Stress- and Growth Phase-Associated Proteins of Clostridium acetobutylicum

Joseph S. Terracciano, Eliezer Rapaport, Eva R. Kashket
1988 Applied and Environmental Microbiology  
The response of Clostridium acetobutylicum ATCC 4259 to the stresses produced by a temperature upshift from 28°C to 45°C and by exposure of the organisms to 0.1 % n-butanol or to air was examined by analysis of pulse-labeled proteins. The stress response was the induction of the synthesis of a number of proteins, some of which were elicited by the three forms of stress. Eleven heat shock proteins were identified by two-dimensional electrophoresis, as were two proteins whose synthesis was heat
more » ... nsitive. In the absence of applied stress, the synthesis of four proteins was found to be associated with the growth phase in batch culture; three of these proteins had a higher rate of de novo synthesis when the cells entered the solvent production phase. One of the stress-induced proteins, hsp74, was partially purified an found to be immunologically related to Escherichia coli heat shock protein DnaK. The similarities of the proteins induced at the onset of solventogenesis and by stress suggest a relationship between the two processes. Clostridiijumn acetohittvlicum cells growing in batch culture ferment sugars to butyric and acetic acids, which decrease the external pH to below 5 at the end of exponential phase (for reviews, see references 17 and 37). During stationary phase, the sugar and the preformed acids are converted to solvents (butanol, acetone, and ethanol) and traces of acetoin; H2 and CO, are also produced. The switch of catabolism to solventogenesis has the effect of raising the medium pH. As stationary phase progresses, the cells undergo a series of morphological and physiological changes in motility, shape, and granulose content, culminating in the formation of endospores (16). The ability to produce solvents is associated with an early step in sporulation (17, 37). The accumulation of solvents causes the cell membranes to become progressively more permeable to small molecules, as shown by decreased rates of glucose uptake and glycolysis, dissipation of the H+ gradient across the cell membrane (42), loss of internal glycolytic intermediates (15). and decrease in the viability of the vegetative cells (24). Thus, it is likely that solvents, endogenously produced membranechaotropic agents, are stressful to the cells.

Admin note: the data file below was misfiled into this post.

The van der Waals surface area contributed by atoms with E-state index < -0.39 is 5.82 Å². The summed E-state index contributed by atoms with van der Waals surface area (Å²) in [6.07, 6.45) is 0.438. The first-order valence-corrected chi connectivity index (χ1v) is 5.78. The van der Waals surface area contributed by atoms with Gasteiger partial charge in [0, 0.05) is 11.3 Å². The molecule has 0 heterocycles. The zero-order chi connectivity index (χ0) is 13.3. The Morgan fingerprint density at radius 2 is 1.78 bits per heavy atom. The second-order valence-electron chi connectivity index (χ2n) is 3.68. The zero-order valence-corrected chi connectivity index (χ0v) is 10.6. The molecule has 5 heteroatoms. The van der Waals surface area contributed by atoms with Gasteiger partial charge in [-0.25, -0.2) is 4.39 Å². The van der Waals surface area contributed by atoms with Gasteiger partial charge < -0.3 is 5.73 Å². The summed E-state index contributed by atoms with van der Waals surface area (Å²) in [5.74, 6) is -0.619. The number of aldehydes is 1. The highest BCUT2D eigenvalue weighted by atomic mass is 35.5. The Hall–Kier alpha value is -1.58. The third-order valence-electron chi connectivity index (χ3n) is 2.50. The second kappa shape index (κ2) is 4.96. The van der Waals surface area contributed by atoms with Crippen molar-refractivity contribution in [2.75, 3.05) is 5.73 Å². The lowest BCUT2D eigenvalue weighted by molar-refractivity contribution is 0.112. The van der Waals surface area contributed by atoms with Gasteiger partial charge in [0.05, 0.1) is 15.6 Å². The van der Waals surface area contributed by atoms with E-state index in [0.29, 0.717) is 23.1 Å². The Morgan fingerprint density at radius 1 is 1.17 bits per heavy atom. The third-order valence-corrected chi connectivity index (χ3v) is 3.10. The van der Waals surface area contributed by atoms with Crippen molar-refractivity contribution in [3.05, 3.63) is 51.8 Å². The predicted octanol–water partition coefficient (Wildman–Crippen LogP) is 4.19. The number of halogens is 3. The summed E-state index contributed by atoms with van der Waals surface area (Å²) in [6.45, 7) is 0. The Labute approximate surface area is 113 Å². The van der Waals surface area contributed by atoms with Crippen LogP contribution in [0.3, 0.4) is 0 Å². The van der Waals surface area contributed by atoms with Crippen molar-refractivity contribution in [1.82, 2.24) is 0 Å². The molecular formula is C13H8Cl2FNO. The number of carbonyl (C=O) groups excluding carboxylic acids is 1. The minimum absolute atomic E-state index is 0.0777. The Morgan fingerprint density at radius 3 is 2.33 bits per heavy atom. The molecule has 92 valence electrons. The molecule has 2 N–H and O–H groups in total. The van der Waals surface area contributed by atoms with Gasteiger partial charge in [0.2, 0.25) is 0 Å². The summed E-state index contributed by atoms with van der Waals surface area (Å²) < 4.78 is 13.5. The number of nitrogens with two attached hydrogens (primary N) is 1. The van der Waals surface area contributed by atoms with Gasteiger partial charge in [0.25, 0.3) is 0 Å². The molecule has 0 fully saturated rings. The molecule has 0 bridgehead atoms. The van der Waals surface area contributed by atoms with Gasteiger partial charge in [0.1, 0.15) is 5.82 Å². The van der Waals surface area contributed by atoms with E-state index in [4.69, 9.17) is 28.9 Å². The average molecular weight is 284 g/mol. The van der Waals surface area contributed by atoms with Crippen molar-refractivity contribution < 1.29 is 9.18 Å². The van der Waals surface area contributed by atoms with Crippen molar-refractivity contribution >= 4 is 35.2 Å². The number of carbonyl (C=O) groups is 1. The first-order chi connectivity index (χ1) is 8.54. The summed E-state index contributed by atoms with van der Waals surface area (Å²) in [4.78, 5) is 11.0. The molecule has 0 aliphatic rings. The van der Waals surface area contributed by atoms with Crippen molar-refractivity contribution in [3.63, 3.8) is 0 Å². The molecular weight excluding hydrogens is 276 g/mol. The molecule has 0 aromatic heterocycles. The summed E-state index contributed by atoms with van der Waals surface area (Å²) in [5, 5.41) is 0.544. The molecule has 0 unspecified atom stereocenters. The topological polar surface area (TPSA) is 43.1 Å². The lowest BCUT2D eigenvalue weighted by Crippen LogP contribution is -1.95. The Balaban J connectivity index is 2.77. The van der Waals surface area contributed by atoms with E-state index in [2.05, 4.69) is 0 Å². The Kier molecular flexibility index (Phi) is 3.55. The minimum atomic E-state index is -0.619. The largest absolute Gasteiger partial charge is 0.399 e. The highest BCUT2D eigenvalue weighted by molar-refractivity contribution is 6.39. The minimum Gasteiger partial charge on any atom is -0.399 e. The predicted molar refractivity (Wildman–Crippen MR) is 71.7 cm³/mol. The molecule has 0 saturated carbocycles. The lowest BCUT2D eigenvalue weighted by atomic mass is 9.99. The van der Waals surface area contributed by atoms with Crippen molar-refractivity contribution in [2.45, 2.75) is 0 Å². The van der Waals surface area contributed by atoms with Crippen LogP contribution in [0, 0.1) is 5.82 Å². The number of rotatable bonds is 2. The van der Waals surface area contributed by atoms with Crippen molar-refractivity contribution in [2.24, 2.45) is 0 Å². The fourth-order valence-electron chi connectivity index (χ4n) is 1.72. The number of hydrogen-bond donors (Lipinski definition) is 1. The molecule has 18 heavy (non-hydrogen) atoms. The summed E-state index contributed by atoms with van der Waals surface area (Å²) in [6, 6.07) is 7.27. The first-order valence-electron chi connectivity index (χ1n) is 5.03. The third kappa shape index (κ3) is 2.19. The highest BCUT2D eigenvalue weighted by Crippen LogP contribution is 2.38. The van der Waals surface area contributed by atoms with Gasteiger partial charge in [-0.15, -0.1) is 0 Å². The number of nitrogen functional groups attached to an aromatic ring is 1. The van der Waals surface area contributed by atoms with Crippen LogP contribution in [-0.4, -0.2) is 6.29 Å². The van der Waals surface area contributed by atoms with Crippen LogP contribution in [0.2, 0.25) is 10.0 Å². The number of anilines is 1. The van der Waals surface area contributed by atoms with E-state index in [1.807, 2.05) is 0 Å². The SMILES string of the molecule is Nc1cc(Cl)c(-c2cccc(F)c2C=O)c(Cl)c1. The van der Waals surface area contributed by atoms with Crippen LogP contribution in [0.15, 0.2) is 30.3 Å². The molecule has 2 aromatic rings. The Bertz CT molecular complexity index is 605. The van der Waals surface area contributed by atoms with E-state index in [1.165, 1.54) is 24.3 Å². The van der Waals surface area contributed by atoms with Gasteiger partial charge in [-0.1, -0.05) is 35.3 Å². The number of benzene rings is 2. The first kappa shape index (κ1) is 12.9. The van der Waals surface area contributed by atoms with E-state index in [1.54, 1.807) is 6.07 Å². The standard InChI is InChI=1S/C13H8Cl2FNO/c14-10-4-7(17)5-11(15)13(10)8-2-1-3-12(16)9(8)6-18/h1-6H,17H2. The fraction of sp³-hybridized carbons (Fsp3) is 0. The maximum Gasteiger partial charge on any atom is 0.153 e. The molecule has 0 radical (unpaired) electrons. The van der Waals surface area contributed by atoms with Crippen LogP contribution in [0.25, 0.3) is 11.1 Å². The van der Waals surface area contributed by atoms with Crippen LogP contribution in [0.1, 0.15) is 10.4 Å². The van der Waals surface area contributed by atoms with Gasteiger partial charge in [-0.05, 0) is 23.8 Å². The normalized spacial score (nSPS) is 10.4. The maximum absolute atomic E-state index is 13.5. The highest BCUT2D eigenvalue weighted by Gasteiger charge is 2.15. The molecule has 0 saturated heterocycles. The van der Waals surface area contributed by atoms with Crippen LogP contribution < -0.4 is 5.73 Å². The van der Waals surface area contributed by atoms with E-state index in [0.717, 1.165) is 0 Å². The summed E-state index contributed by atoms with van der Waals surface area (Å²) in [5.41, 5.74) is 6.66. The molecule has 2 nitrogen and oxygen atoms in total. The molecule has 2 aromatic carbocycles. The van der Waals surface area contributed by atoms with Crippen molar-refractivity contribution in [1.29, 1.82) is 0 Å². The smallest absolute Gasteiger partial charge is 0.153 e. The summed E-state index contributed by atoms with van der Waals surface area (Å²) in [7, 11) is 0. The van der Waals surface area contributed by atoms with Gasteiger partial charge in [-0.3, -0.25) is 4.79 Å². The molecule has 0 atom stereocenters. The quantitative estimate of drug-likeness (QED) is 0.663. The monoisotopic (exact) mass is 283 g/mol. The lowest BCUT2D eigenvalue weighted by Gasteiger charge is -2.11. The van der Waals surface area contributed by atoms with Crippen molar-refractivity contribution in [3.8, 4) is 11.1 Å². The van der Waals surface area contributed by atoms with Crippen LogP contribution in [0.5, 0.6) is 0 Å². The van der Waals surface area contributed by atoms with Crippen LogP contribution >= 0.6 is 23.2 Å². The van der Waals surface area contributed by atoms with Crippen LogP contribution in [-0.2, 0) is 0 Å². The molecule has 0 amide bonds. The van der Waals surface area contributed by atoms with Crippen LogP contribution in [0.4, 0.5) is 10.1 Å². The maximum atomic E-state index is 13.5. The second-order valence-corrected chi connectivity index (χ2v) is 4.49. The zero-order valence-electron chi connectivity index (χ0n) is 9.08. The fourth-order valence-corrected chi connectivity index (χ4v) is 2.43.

doi:10.1128/aem.54.8.1989-1995.1988 fatcat:kqh6hsgnkreujovtqgk5xg35iy